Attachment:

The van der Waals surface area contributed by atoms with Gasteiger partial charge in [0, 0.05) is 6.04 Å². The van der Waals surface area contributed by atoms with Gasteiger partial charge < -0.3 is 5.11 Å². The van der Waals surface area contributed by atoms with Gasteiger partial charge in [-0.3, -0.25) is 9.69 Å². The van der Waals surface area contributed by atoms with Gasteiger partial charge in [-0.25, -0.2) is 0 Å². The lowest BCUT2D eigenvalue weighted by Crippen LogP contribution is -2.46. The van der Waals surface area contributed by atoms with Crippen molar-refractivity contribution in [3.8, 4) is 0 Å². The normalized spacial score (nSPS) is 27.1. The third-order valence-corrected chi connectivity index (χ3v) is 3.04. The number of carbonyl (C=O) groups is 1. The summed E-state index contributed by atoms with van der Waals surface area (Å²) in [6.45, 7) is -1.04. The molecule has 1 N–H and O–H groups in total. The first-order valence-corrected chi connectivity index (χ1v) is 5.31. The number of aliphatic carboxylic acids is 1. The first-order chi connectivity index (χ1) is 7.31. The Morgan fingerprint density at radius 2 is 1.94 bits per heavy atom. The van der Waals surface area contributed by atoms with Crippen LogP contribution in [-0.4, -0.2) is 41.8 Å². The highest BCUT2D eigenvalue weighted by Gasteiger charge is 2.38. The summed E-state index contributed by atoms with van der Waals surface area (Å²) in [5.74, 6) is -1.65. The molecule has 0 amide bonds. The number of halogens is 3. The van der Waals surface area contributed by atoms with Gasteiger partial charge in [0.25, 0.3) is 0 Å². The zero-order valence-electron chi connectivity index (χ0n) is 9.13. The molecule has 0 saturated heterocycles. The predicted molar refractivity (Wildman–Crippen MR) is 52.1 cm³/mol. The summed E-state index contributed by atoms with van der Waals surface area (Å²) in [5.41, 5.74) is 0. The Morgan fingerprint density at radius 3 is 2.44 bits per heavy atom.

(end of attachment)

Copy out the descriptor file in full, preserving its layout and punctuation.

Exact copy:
The van der Waals surface area contributed by atoms with Gasteiger partial charge in [0, 0.05) is 6.04 Å². The van der Waals surface area contributed by atoms with Gasteiger partial charge < -0.3 is 5.11 Å². The van der Waals surface area contributed by atoms with Gasteiger partial charge in [-0.3, -0.25) is 9.69 Å². The van der Waals surface area contributed by atoms with Gasteiger partial charge in [-0.25, -0.2) is 0 Å². The lowest BCUT2D eigenvalue weighted by Crippen LogP contribution is -2.46. The van der Waals surface area contributed by atoms with Crippen molar-refractivity contribution in [3.8, 4) is 0 Å². The normalized spacial score (nSPS) is 27.1. The third-order valence-corrected chi connectivity index (χ3v) is 3.04. The number of carbonyl (C=O) groups is 1. The summed E-state index contributed by atoms with van der Waals surface area (Å²) in [6.45, 7) is -1.04. The molecule has 1 N–H and O–H groups in total. The first-order valence-corrected chi connectivity index (χ1v) is 5.31. The number of aliphatic carboxylic acids is 1. The first-order chi connectivity index (χ1) is 7.31. The Morgan fingerprint density at radius 2 is 1.94 bits per heavy atom. The van der Waals surface area contributed by atoms with Crippen LogP contribution in [-0.4, -0.2) is 41.8 Å². The highest BCUT2D eigenvalue weighted by Gasteiger charge is 2.38. The summed E-state index contributed by atoms with van der Waals surface area (Å²) in [5.74, 6) is -1.65. The molecule has 0 amide bonds. The number of halogens is 3. The van der Waals surface area contributed by atoms with Gasteiger partial charge in [0.25, 0.3) is 0 Å². The zero-order valence-electron chi connectivity index (χ0n) is 9.13. The molecule has 0 saturated heterocycles. The predicted molar refractivity (Wildman–Crippen MR) is 52.1 cm³/mol. The summed E-state index contributed by atoms with van der Waals surface area (Å²) in [5.41, 5.74) is 0. The Morgan fingerprint density at radius 3 is 2.44 bits per heavy atom.